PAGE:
(HealthDay News) — Men under active surveillance for prostate cancer who have reductions in testosterone levels may be at increased risk for disease reclassification, according to research published online May 4 in BJU International.
Ignacio F. San Francisco, MD, of the Pontificia Universidad Catolica de Chile, Santiago, and colleagues analyzed data from a cohort of 154 men on active surveillance for prostate cancer to assess the association between testosterone levels and risk of disease reclassification.
The researchers found that patients who had disease that was reclassified, compared with those who did not, had significantly lower levels of free testosterone (0.75 vs. 1.02ng/dL; P=0.03). A higher rate of reclassification of disease was observed in patients with free testosterone levels <0.45ng/dL than in those with levels ≥0.45ng/dL (P=0.032). Patients with free testosterone levels <0.45ng/dL were at increased risk of disease reclassification (odds ratio, 4.3; 95% confidence interval, 1.25–14.73). Independent predictors of disease reclassification included free testosterone level and family history of prostate cancer.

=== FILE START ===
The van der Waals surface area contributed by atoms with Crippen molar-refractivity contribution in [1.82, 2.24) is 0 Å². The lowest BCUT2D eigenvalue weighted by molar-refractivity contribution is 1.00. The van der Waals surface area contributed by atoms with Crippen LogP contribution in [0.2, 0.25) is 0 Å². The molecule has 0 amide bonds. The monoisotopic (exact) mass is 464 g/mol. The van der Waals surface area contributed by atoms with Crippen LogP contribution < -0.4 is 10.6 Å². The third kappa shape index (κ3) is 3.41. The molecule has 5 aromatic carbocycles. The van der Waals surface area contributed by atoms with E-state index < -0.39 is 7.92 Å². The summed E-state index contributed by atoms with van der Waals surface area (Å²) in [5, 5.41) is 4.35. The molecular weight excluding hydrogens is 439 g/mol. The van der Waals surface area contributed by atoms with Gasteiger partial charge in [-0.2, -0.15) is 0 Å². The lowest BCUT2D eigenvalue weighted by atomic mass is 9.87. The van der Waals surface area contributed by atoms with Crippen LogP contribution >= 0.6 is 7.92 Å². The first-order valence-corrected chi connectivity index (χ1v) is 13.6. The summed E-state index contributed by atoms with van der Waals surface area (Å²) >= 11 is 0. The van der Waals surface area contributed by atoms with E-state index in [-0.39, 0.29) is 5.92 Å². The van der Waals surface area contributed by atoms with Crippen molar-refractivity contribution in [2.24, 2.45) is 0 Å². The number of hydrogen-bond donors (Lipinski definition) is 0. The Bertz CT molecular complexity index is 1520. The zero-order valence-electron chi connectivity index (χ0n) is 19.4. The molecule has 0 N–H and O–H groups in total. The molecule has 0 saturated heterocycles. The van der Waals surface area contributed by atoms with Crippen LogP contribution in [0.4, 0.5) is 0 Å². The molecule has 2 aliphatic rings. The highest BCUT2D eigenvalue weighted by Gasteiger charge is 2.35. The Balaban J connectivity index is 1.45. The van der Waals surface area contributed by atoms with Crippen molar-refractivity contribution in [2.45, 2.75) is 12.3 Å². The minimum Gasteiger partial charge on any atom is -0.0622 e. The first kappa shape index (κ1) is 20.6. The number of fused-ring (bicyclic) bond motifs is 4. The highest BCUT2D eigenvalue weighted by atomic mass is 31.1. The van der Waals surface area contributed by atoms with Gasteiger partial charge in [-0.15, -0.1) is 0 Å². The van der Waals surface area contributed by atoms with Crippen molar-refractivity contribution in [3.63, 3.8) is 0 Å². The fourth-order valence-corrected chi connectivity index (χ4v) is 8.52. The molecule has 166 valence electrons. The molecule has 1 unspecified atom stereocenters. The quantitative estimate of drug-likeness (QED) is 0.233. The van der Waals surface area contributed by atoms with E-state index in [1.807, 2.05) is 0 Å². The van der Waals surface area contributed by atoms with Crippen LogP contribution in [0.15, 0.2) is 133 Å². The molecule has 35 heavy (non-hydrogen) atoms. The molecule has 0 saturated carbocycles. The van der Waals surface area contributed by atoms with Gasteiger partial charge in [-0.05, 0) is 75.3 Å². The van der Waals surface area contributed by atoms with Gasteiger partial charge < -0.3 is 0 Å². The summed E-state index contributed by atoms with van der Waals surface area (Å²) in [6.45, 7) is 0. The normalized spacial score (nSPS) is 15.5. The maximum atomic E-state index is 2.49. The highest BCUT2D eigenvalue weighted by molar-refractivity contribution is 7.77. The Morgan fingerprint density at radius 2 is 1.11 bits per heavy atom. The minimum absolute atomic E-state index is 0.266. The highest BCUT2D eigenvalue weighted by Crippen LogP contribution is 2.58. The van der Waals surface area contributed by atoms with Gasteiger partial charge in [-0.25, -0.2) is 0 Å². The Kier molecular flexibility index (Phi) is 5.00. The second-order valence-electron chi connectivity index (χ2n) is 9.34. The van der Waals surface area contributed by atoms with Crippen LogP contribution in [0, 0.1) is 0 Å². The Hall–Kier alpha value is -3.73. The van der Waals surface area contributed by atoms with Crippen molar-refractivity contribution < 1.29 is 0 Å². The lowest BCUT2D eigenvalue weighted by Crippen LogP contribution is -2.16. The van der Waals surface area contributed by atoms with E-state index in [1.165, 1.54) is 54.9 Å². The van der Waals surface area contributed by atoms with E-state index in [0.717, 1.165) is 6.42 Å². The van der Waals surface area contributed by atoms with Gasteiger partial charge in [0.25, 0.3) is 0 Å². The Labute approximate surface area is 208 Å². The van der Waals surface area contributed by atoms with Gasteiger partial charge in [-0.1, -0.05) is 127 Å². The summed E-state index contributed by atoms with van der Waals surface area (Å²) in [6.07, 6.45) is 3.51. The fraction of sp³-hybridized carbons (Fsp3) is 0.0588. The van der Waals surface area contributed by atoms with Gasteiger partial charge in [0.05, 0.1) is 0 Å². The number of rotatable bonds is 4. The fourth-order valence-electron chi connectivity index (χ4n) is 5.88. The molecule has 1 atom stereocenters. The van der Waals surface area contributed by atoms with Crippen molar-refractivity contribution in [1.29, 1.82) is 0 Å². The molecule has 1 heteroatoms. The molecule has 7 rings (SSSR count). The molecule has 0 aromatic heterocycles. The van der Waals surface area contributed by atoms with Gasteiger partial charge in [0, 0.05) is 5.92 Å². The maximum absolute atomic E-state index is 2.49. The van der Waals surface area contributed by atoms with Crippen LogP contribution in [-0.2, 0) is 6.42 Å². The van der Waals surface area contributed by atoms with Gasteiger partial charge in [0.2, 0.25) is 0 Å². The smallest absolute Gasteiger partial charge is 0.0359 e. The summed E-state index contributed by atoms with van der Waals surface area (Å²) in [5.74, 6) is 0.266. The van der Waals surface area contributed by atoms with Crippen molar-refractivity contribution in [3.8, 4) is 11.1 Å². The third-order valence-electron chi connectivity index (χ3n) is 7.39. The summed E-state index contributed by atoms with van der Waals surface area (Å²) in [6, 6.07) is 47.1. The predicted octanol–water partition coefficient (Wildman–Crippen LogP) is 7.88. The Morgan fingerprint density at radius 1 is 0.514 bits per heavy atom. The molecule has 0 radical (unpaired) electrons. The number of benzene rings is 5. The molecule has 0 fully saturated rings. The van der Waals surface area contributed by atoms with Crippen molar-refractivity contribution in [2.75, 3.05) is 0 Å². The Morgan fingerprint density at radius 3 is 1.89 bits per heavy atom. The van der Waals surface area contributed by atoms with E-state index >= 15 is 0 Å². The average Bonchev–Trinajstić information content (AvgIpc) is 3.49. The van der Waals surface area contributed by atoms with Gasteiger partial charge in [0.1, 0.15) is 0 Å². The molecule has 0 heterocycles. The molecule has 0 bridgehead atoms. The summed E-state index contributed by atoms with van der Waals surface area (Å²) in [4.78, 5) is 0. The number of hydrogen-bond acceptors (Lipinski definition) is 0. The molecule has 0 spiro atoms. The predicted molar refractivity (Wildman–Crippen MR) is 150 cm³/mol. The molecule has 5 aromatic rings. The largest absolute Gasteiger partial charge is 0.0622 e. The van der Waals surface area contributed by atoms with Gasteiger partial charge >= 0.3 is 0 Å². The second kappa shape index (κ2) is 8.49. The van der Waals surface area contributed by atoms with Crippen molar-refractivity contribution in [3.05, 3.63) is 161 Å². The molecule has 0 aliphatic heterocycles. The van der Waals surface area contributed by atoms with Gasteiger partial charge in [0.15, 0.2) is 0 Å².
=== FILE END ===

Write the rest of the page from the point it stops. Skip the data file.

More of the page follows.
“Men with moderately severe reductions in free testosterone level are at increased risk of disease reclassification,” the authors write.